1:40 pm
threatening their solvency. that is not an issue for the major institutions, but there may be small ones where the decline in bond prices is significant.— ones where the decline in bond prices is significant. sorry to make this an economics _ prices is significant. sorry to make this an economics 101. _ prices is significant. sorry to make this an economics 101. i _ prices is significant. sorry to make this an economics 101. i will- prices is significant. sorry to make this an economics 101. i will bringl this an economics 101. i will bring ou to this an economics 101. i will bring you to the _ this an economics 101. i will bring you to the next — this an economics 101. i will bring you to the next bit. _ this an economics 101. i will bring you to the next bit. the - this an economics 101. i will bring you to the next bit. the next - this an economics 101. i will bring l you to the next bit. the next chain, this is why the bank of england has announced this facility is of course if these institutions find themselves in financial difficulties, what they will do is cutback on lending, whatever their main raison d'etre is, that will then feed through into the real economy, to households, businesses and so forth. so the important thing for the bank is basically to keep the financial system operating
1:41 pm
smoothly. we introduced a similar facility in early 2009 for corporate bonds, the bonds that companies issue, with exactly the same objective, to temporarily step in when there weren't buyers, in that case of corporate bonds, in this case of corporate bonds, in this case it is investors reluctant to hold uk bonds. the bank is stepping in as a buyer of last resort. it sees what is happening as being a temporary phenomenon, that is why it said it willjust last temporary phenomenon, that is why it said it will just last for 14 days. it believes that the yields on government bonds have risen too much, so that they're mis—priced. and by acting in this way it will
1:42 pm
limit any further rises in yields, or fall limit any further rises in yields, orfall in bond prices, ensure the financial system keeps operating smoothly and ensure a continued flow of credit. it smoothly and ensure a continued flow of credit. ., , smoothly and ensure a continued flow of credit. . , ., ., , smoothly and ensure a continued flow of credit. . , . ., , ., ~ of credit. it has already worked the announcement _ of credit. it has already worked the announcement has _ of credit. it has already worked the announcement has brought - of credit. it has already worked the announcement has brought down l of credit. it has already worked the l announcement has brought down gilt yield by half a per cent. it is pretty quick the response. what these actions _ pretty quick the response. what these actions do, _ pretty quick the response. what these actions do, the _ pretty quick the response. what these actions do, the mere - these actions do, the mere announcement of the central bank is willing to step in as a buyer, acts as support and sometimes it may not even need to buy anything. famously mario draghi during the eurozone debt crisis announced the ecb was willing to step in to buy distressed sovereign debt and the problems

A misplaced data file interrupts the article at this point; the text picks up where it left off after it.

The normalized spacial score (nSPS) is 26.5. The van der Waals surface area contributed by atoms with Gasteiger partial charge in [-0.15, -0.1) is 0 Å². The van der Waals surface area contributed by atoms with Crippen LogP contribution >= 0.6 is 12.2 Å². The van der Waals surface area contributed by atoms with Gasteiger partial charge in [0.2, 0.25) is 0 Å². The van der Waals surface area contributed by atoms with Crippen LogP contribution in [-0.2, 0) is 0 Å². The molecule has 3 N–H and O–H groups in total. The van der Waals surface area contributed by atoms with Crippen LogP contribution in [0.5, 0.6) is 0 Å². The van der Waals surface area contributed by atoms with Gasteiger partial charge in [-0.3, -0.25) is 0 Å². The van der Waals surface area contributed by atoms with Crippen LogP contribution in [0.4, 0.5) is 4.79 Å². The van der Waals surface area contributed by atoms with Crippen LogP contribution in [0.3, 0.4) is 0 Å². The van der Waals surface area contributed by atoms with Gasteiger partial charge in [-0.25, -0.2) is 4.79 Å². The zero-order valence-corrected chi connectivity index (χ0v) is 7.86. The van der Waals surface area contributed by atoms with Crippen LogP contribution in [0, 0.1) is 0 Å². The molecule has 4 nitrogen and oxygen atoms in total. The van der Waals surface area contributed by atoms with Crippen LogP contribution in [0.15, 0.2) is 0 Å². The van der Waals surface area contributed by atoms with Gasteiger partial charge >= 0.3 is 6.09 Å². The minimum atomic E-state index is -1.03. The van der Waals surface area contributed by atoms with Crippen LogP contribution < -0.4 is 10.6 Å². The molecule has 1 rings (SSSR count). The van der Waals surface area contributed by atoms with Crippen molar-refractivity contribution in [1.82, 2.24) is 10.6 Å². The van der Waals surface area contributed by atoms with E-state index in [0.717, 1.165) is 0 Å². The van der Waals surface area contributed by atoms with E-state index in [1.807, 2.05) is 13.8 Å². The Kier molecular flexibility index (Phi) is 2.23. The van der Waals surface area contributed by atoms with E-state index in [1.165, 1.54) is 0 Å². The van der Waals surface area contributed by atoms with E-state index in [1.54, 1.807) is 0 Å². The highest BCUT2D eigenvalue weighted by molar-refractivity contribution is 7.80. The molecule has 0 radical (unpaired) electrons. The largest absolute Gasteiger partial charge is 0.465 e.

1:43 pm
evaporated. and it never needed to buy any. so merely the fact of the bank standing ready to purchase uk government bonds automatically helps to stabilise the market. and i have to stabilise the market. and i have to say this is clearly the right thing to do and has been a very successful and important intervention.— successful and important intervention. �* ., , , intervention. and it has happened tuickl , it intervention. and it has happened quickly. it is _ intervention. and it has happened quickly, it is that _ intervention. and it has happened quickly, it is that c _ intervention. and it has happened quickly, it is that c word, - intervention. and it has happened quickly, it is that c word, again, l quickly, it is that c word, again, confidence. how seriously should the government here take this comment by the international —— international monetary fund? i the international -- international monetary fund?— the international -- international monetary fund? i have to say i think the 're monetary fund? i have to say i think they're unwise _ monetary fund? i have to say i think they're unwise to _ monetary fund? i have to say i think they're unwise to be _ monetary fund? i have to say i think they're unwise to be dismissive. - monetary fund? i have to say i think they're unwise to be dismissive. it i they're unwise to be dismissive. it is very unusual for the imf to issue a statement like this, particularly for a g7 country. it might be more likely for an emerging market country that has been in